$18 Per Barrel Crude

The following book excerpt illustrates the international oil industry's strategy to price alternative fuels and energy conservation out of the market in the late 1980s (bold emphasis added).  For confirmation of the success of this strategy, see WTRG Economics' Oil Price History and AnalysisFor information on other factors that go into industry calculations of optimum prices, see Jay Hanson's views.

Yergin, Daniel. 1991. The Prize: The Epic Quest for Oil, Money, and Power. Simon & Shuster. New York.

"Hara-Kiri" and $18 a Barrel (pages 758-761)

Yet no one really had any idea of how to behave in a competitive environment, nor indeed any experience. One OPEC veteran, Alirio Parra, a senior official of Petroleos de Venezuela, struggled to find some historical context. He had begun his career as an assistant to Juan Pablo Perez Alfonzo during the formation of OPEC and, in fact, had been sitting with Perez Alfonzo when the invitation to the founding meeting had arrived in 1960. Now the dissolution of OPEC seemed at hand. Searching his mind for some starting point, Parra recollected a book he had read many years earlier, The United States Oil Policy, published in 1926 by John Ise, a professor of economics at the University of Kansas. Parra finally found a battered copy in Caracas and brought it with him to London where he read it carefully.

"The unfortunate features of the oil history of Pennsylvania have been repeated in the later history of almost every other producing region," Ise had written then. "There has been the same instability in the industry, the same recurrent or chronic overproduction, the same wide fluctuations in prices, with consequent curtailment agreements, the same waste of oil, capital, and of energy." Ise described one episode in the 1920s as a "spectacle of a vast overproduction of this limited natural resource, growing stocks, overflowing tanks, and declining prices, frantic efforts to stimulate more low and unimportant uses or to sell for next to nothing.... It was a case of 'being choked, and strangled, and gagged, by the very thing people most wanted oil.'.' " Ise added, "Oil producers were committing 'hara-kiri' by producing so much oil. All saw the remedy, but would not adopt it. The remedy was, of course, a reduction in the production." Although Ise had written the book sixty years ago, the language and the diagnosis sounded all too familiar to Parra. He made notes.

Thereafter, Parra was one of the handful from the exporting countries who began trying to work out a new pricing system that took into account the fact that oil and energy markets were, after all, competitive. Consumers had choices. That led him and the others to focus on a new price range of $17 to $19--and, more specifically, $18 a barrel--$11 less than what had been the official price of $29 a few months earlier. Somehow, this seemed to be the "right" price. Parra and a couple of others spent a week in May holed up in the Kuwaiti embassy in Vienna discussing the rationale for the new price. Correcting for inflation, it took oil prices back to where they had been in the mid-1970s, on the eve of the Second Oil Shock. Now, $18 seemed to be the point at which oil was again competitive with other energy sources and with conservation. It appeared to be the highest level that the exporters could attain and still achieve their goals of stimulating economic growth in the rest of the world and thus energy demand. It would reignite demand for oil and cap or perhaps even reverse the seemingly unstoppable non-OPEC production. Eighteen dollars "is inconvenient for my country," one senior OPEC official said to a friend, "but don't you think it's the best we can do?"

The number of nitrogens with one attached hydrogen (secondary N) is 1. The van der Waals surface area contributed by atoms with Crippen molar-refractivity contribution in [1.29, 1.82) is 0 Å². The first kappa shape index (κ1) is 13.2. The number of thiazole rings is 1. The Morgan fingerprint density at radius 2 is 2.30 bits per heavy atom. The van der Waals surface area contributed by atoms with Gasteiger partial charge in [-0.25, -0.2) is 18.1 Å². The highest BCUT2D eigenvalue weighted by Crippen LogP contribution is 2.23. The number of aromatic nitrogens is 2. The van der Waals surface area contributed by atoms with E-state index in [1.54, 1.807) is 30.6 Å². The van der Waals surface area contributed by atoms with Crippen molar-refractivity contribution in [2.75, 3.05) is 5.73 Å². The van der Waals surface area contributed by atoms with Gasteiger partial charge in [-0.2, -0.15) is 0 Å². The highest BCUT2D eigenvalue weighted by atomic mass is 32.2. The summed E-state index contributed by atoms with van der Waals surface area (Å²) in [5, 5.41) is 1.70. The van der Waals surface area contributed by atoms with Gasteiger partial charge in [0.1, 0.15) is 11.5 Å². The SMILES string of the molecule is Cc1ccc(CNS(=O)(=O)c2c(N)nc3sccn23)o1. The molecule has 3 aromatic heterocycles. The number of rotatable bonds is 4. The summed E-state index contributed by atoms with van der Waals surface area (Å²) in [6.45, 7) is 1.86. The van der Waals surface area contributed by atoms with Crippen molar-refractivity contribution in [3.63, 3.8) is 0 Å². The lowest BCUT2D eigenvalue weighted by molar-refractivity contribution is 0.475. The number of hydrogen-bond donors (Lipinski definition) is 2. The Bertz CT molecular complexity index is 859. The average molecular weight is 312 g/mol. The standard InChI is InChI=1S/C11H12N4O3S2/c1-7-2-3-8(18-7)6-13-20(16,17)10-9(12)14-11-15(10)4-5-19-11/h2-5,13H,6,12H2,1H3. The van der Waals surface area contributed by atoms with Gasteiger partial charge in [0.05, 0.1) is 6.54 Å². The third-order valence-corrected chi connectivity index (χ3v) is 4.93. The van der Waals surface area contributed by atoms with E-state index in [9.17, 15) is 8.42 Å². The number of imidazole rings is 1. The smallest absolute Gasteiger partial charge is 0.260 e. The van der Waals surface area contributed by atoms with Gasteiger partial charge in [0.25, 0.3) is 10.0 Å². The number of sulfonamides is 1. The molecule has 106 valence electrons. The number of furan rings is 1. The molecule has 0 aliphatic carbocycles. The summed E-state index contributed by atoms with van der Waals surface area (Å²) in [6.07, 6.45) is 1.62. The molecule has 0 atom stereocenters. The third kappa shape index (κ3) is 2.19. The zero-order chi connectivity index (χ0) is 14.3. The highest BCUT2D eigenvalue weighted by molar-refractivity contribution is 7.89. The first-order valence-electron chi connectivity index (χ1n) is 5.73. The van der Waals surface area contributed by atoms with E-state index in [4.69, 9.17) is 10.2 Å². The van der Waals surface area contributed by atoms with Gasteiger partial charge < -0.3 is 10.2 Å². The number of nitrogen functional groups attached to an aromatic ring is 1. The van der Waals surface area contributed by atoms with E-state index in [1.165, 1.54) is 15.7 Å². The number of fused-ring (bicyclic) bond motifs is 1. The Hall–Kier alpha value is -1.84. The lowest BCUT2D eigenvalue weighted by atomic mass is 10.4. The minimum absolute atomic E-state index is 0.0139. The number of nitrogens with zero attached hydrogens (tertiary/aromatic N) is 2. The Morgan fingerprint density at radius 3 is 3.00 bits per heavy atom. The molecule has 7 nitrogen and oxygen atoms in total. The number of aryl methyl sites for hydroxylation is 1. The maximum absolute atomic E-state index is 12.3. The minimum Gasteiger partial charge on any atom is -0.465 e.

In the last week of May 1986, six oil ministers met in Taif in Saudi Arabia. One of the ministers commented that some of the others were predicting that oil prices would fall as low as $5 a barrel. "None of those present wants to give oil away to the consumer or to give the consumer a present," noted the Kuwaiti oil minister. But, he added, the old $29 a barrel had done OPEC "more harm than good."

Yamani categorically stated Saudi Arabia's position: "We want to see a correction in the trends in the market. Once we regain control of the market by increasing our share, we will be able to act accordingly. We want to regain our market power."

The ministers in attendance all confirmed their support for $17 to $19 a barrel and agreed on the need for a new quota system to go with it. What would have seemed heresy a few months earlier was now becoming the accepted wisdom. For, amid all the confusion and disarray of this latest oil crisis, a new consensus in favor of $18 a barrel was very definitely emerging out of the wreckage of the old. "It was a process of osmosis," said Alirio Parra. And not only producers, but consumers liked it, too. The Japanese, as importers of more than 99 percent of their oil, might have been expected to prefer the lowest possible price. That was not the case. Two problems would result if prices were too low. First, this would undercut the large and expensive commitment they had made to alternative energy sources, leading, they were sure, back to higher oil dependence and eventually to renewed vulnerability, and setting the stage for another crisis. Second, since oil constituted a substantial part of Japan's imports, very low prices would enormously swell Japan's already-huge trade surplus, further accentuating the severe conflicts with American and Western European trading partners. Thus, one found throughout the Japanese oil industry and government a belief in "reasonable prices," which happened to come out to about $18 a barrel.